(Maya McDowell/ Delish) — Mice are often tested in scientific studies before humans are, as a precautionary measure. A recent study conducted by Yale researchers yielded some results on mice that humans are definitely going to envy.
The researchers found that (in mice) they could prevent fat absorption in the body by stopping its entry into the gut, Men’s Health states.
The study shows that some types of glaucoma drugs block the production of a protein called vascular endothelial growth factor A (VEGF-A). In the absence of that protein, pores located on the gut’s lymphatic vessels close, and that’s where fat typically passes through before being absorbed, Men’s Health notes.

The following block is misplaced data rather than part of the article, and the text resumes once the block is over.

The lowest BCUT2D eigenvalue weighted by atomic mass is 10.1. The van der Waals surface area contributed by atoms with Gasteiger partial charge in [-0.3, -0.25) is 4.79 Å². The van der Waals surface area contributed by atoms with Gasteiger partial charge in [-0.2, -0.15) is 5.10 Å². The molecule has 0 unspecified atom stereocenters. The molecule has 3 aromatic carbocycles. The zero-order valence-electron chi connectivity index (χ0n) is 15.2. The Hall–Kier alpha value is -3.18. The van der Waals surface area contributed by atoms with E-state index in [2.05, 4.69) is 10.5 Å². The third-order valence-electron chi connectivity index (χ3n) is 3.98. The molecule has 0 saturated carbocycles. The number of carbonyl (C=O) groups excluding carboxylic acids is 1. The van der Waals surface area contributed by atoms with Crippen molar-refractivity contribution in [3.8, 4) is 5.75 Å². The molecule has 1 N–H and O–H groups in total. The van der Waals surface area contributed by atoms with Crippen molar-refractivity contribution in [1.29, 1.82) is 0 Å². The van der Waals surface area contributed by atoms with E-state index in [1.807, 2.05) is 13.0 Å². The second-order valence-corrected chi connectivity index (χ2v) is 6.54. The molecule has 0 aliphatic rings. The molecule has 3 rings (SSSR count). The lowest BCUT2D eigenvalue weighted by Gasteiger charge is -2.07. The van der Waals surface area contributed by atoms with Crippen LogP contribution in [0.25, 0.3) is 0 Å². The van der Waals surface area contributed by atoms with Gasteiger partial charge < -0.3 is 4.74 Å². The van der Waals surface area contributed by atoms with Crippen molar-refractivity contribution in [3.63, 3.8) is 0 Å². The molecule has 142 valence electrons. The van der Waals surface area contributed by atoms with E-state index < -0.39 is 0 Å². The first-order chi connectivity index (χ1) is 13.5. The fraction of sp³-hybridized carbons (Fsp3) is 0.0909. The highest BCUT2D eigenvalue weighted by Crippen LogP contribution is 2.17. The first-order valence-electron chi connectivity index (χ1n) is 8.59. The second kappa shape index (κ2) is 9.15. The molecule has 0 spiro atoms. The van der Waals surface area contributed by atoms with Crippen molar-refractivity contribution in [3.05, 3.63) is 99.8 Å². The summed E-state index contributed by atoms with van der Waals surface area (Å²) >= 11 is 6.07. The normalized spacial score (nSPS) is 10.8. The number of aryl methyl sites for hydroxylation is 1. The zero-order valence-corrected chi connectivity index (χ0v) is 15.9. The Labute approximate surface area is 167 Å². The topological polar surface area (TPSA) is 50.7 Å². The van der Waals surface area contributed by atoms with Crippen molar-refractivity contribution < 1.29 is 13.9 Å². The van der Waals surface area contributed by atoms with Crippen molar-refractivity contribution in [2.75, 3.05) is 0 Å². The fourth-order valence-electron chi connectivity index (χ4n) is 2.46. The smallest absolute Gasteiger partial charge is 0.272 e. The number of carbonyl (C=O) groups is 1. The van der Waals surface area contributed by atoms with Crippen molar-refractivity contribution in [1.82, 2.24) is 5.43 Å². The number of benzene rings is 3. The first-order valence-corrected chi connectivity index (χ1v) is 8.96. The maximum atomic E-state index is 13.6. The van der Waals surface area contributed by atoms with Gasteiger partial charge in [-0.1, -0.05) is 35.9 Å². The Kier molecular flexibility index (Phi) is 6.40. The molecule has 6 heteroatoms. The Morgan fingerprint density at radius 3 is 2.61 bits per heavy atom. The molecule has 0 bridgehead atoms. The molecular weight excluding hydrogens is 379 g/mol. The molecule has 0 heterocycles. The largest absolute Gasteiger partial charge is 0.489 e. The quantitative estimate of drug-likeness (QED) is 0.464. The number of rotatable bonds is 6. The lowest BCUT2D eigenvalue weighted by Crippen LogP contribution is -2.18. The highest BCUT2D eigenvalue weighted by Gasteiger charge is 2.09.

Feng told Men’s Health that his team was surprised by the findings, because they’d originally thought a different protein would impact weight. During the study, mice were fed high-fat diets and given drugs to stop the production of VEGF-A in some of them. Eight weeks later, the researchers found that the mice without the protein didn’t gain weight, while the others doubled in weight. (…)